Flooding can kill off both woodland and scrub, so beavers are an ally in scrub management; wildfire is a natural control, especially on gorse, but fires release carbon into the atmosphere. Grazing the land at extra-high stocking density every so often can prevent scrub from encroaching, or even reverse the spread of scrub, with the right livestock:

  • Bison break open dense scrub and light woodland, then browse it back
  • Cattle trample brambles and browse scrub edges
  • Deer browse scrub edges
  • Goats can remove scrub entirely (but kill trees)
  • Ponies browse gorse and graze grass, keeping the sward height low to prevent scrub regrowth
  • Soay and Hebridean sheep control low scrub effectively and graze grass
  • Pigs turn over the soil, and can eat some scrub roots


With the exception of bison, goats and perhaps some sheep, herbivores rarely cause substantial damage to scrub, except when it is in poor condition and liable to collapse, or very early in its growth and highly palatable. To remove scrub with livestock usually requires overstocking them in fenced-off areas for a limited time, to force large animals into dense stands of bramble etc, allowing them to trample it down. The siting of watering holes and troughs also increases local grazing pressure, which, in turn, resists the encroachment of scrub.

Soay and Hebridean sheep may be a useful long term ally for scrub control, as they browse brambles and other scrub. Soays are used in Cheddar Gorge and further north at the Severn Gorge for scrub control and to maintain the biodiverse grassland, keeping scrub in check. On our own rewilding project, we’ve found that primitive goats are very effective at removing brambles, though they’re less keen on eating blackthorn. They’ve driven back the encroaching edge of scrub by about a metre in a year, with free reign over the area when they visit once or twice per week.

However, goats pose a significant risk even to mature trees, as they strip bark from most native species except Hawthorn and Field Maple. They are excellent escape artists and also stand on hind legs to eat from the top of tree shelters. Nevertheless, goats are also some of the only animals which can effectively remove rampant gorse. Soay and Hebridean sheep need strong fencing (or NoFence collars) and prefer to graze on broadleaved plants rather than grasses, so overstocking them can be damaging to woodland and wildflowers.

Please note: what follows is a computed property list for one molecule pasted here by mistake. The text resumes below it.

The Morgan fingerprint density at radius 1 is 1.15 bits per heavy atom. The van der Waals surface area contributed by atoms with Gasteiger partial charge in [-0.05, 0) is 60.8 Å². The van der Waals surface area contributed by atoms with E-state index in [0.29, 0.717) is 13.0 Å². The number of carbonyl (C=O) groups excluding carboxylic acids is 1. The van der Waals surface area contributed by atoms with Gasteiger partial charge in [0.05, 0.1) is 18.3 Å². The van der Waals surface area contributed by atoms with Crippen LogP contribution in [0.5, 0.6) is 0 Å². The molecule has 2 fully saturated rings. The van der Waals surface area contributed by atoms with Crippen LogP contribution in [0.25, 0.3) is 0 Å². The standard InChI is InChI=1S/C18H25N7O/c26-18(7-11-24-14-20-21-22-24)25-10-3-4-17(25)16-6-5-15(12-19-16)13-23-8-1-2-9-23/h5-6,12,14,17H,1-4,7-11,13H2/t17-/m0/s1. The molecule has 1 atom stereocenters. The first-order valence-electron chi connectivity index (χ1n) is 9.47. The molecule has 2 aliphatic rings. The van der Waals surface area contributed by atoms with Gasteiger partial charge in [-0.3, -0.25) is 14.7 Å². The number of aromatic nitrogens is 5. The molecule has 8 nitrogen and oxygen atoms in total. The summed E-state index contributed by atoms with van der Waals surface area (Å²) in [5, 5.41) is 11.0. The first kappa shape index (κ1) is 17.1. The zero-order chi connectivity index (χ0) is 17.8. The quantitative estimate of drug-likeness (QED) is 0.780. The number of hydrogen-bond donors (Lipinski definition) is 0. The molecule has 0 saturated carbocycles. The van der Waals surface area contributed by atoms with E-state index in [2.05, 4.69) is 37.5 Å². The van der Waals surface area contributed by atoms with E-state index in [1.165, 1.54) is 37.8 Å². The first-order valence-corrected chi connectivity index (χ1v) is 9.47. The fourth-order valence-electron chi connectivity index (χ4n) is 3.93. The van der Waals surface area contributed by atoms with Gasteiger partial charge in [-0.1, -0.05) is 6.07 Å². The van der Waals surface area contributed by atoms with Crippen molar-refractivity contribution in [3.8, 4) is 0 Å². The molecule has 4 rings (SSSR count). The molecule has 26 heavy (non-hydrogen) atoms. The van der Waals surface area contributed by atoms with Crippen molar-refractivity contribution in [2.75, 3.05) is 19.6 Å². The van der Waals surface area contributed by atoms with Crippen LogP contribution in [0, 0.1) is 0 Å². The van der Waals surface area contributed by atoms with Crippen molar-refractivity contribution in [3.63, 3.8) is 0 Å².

Rhododendron ponticum is an invasive type of non-native scrub, with special measures required to prevent its spread – no livestock can control it, so human intervention is essential. More details are provided in the Rhododendron guide.

Calcareous grassland
On grassland that is no longer grazed, it takes little time for scrub to become established and spread across the habitat, like this Hawthorn Scrub on a Calcareous Grassland coastal slope.


The spread of scrub and the philosophy of rewilding can be difficult to balance on smaller plots of land. In the absence of a large, diverse and correctly-stocked guild of herbivores, keeping this habitat ‘wild’ and biodiverse usually requires a lot of manual labour with a saw, loppers and a brushcutter. This might feel counter to rewilding principles, but think of yourself as a replacement for these missing herbivores and you’ll begin to understand the importance of your role.

While woodland can indeed be very valuable, rewilders typically try to avoid it taking over the entire landscape, opting instead for a mosaic of different habitats, maximising the edges, where most biodiversity lies. This reflects what you would likely have seen in a wild British landscape, before humans arrived. Rewilding is *not* meant to be goal-oriented, but it *is* meant to replicate natural conditions – that’s the tightrope we are walking here.

Bringing scrub back to health is similar to the way that an underwood is maintained – coppicing is not too different from scrub management. Scrub can be cut on a 7-year cycle, just like Hazel, which will rejuvenate the stands, preventing the habitat from succeeding to woodland. However, it is worth leaving a few patches of scrub to revert to woodland, as this will improve the structural diversity of the landscape, creating new opportunities for wildlife. Old stands of scrub also have a rich supply of deadwood, which is a valuable habitat.

Scrub can be cut back using loppers, chainsaws, and a brushcutter with a metal blade during winter. The bushes and climbers, once cut down to ground level, will resprout rapidly with multi-stemmed shoots. It is good practice to leave chopped stems and a few mature shrubs within the cut area as a refuge. You can create some standing deadwood by ‘ring-barking’ a mature shrub at the base (cut all around, then peel off a few inches of bark). Regular burning is to be discouraged as this kills organisms which have survived scrub control, although occasional wildfire may be beneficial to biodiversity.

If you’re missing scrub and want to create patches of it, or improve the diversity, then it’s best to look at your existing hedgerows. These are the perfect source for seeds, with higher genetic diversity than a plant nursery – gather the fruit and seeds in autumn and scatter them in selected places across your land – ‘scrub islands’. Cover these islands with brash – cuttings from the hedgerow – to avoid mowing, grazing or walking over them.

If you’re missing hedgerows, you can do the same thing in autumn and winter by collecting seeds and cuttings from local hedges on road verges (be careful of traffic!). Rather than brash, use bamboo canes to mark out the edge of your scrub islands. It’s legal to take cuttings and seed from most plants on public land in the UK – though there are exceptions in nature reserves, SSSIs and for some rare species. Speaking from experience, this method of harvesting plant material might be legal, but that won’t stop you from getting some odd looks.